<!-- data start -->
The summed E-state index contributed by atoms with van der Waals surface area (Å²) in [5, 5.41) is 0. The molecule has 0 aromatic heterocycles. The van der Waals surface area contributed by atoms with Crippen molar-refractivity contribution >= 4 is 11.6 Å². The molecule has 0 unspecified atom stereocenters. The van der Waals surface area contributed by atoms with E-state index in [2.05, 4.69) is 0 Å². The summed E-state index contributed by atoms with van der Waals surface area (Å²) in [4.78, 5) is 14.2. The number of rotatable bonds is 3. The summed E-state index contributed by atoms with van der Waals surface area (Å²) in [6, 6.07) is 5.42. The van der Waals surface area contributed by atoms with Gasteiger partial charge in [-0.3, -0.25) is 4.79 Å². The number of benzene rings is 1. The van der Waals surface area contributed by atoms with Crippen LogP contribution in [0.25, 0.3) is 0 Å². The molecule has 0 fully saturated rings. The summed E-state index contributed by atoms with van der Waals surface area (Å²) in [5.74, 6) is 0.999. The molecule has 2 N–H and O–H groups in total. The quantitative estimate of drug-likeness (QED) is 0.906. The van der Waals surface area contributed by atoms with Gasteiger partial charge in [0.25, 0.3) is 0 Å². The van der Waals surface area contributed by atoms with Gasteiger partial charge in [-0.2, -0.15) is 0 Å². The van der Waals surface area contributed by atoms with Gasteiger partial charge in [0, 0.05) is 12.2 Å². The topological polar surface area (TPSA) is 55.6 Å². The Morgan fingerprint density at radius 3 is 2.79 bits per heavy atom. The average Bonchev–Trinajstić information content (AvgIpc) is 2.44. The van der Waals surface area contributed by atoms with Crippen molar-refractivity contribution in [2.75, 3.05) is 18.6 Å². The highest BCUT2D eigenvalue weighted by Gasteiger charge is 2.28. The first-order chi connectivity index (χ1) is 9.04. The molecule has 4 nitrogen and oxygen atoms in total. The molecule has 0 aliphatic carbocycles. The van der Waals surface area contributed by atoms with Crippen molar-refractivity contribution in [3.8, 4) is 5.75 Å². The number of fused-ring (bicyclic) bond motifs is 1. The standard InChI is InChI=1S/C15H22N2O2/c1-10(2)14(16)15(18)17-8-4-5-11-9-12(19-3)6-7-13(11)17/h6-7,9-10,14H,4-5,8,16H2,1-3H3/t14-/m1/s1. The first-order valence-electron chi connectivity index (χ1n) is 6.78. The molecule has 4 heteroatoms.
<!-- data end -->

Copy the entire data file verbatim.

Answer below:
The summed E-state index contributed by atoms with van der Waals surface area (Å²) in [5, 5.41) is 0. The molecule has 0 aromatic heterocycles. The van der Waals surface area contributed by atoms with Crippen molar-refractivity contribution >= 4 is 11.6 Å². The molecule has 0 unspecified atom stereocenters. The van der Waals surface area contributed by atoms with E-state index in [2.05, 4.69) is 0 Å². The summed E-state index contributed by atoms with van der Waals surface area (Å²) in [4.78, 5) is 14.2. The number of rotatable bonds is 3. The summed E-state index contributed by atoms with van der Waals surface area (Å²) in [6, 6.07) is 5.42. The van der Waals surface area contributed by atoms with Gasteiger partial charge in [-0.3, -0.25) is 4.79 Å². The number of benzene rings is 1. The van der Waals surface area contributed by atoms with Crippen LogP contribution in [0.25, 0.3) is 0 Å². The molecule has 0 fully saturated rings. The summed E-state index contributed by atoms with van der Waals surface area (Å²) in [5.74, 6) is 0.999. The molecule has 2 N–H and O–H groups in total. The quantitative estimate of drug-likeness (QED) is 0.906. The van der Waals surface area contributed by atoms with Gasteiger partial charge in [0.25, 0.3) is 0 Å². The van der Waals surface area contributed by atoms with Gasteiger partial charge in [-0.2, -0.15) is 0 Å². The van der Waals surface area contributed by atoms with Gasteiger partial charge in [0, 0.05) is 12.2 Å². The topological polar surface area (TPSA) is 55.6 Å². The Morgan fingerprint density at radius 3 is 2.79 bits per heavy atom. The average Bonchev–Trinajstić information content (AvgIpc) is 2.44. The van der Waals surface area contributed by atoms with Crippen molar-refractivity contribution in [2.75, 3.05) is 18.6 Å². The highest BCUT2D eigenvalue weighted by Gasteiger charge is 2.28. The first-order chi connectivity index (χ1) is 9.04. The molecule has 4 nitrogen and oxygen atoms in total. The molecule has 0 aliphatic carbocycles. The van der Waals surface area contributed by atoms with Crippen molar-refractivity contribution in [3.8, 4) is 5.75 Å². The number of fused-ring (bicyclic) bond motifs is 1. The standard InChI is InChI=1S/C15H22N2O2/c1-10(2)14(16)15(18)17-8-4-5-11-9-12(19-3)6-7-13(11)17/h6-7,9-10,14H,4-5,8,16H2,1-3H3/t14-/m1/s1. The first-order valence-electron chi connectivity index (χ1n) is 6.78. The molecule has 4 heteroatoms.